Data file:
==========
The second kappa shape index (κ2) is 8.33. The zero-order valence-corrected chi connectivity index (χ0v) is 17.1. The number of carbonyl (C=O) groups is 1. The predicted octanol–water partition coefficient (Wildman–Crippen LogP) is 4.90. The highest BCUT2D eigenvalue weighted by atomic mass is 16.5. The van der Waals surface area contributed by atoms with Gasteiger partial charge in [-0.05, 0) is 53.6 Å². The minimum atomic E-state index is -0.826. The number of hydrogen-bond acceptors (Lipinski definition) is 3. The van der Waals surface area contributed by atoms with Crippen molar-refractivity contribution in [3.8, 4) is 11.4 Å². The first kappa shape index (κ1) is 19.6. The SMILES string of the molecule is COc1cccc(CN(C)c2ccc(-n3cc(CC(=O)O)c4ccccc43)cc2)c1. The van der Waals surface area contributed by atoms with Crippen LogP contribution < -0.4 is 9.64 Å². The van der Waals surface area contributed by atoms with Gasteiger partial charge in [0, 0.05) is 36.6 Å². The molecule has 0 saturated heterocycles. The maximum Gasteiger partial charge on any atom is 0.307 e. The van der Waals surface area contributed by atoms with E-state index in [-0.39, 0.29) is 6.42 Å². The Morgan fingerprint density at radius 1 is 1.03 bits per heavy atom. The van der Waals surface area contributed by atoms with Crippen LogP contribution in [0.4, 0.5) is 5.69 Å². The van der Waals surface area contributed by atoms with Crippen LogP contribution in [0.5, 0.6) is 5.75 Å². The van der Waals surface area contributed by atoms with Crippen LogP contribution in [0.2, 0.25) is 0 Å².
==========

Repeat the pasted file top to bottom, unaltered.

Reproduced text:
The second kappa shape index (κ2) is 8.33. The zero-order valence-corrected chi connectivity index (χ0v) is 17.1. The number of carbonyl (C=O) groups is 1. The predicted octanol–water partition coefficient (Wildman–Crippen LogP) is 4.90. The highest BCUT2D eigenvalue weighted by atomic mass is 16.5. The van der Waals surface area contributed by atoms with Gasteiger partial charge in [-0.05, 0) is 53.6 Å². The minimum atomic E-state index is -0.826. The number of hydrogen-bond acceptors (Lipinski definition) is 3. The van der Waals surface area contributed by atoms with Crippen molar-refractivity contribution in [3.8, 4) is 11.4 Å². The first kappa shape index (κ1) is 19.6. The SMILES string of the molecule is COc1cccc(CN(C)c2ccc(-n3cc(CC(=O)O)c4ccccc43)cc2)c1. The van der Waals surface area contributed by atoms with Crippen LogP contribution < -0.4 is 9.64 Å². The van der Waals surface area contributed by atoms with Gasteiger partial charge in [0, 0.05) is 36.6 Å². The molecule has 0 saturated heterocycles. The maximum Gasteiger partial charge on any atom is 0.307 e. The van der Waals surface area contributed by atoms with E-state index in [-0.39, 0.29) is 6.42 Å². The Morgan fingerprint density at radius 1 is 1.03 bits per heavy atom. The van der Waals surface area contributed by atoms with Crippen LogP contribution in [0.4, 0.5) is 5.69 Å². The van der Waals surface area contributed by atoms with Crippen LogP contribution in [0.5, 0.6) is 5.75 Å². The van der Waals surface area contributed by atoms with Crippen LogP contribution in [0.2, 0.25) is 0 Å².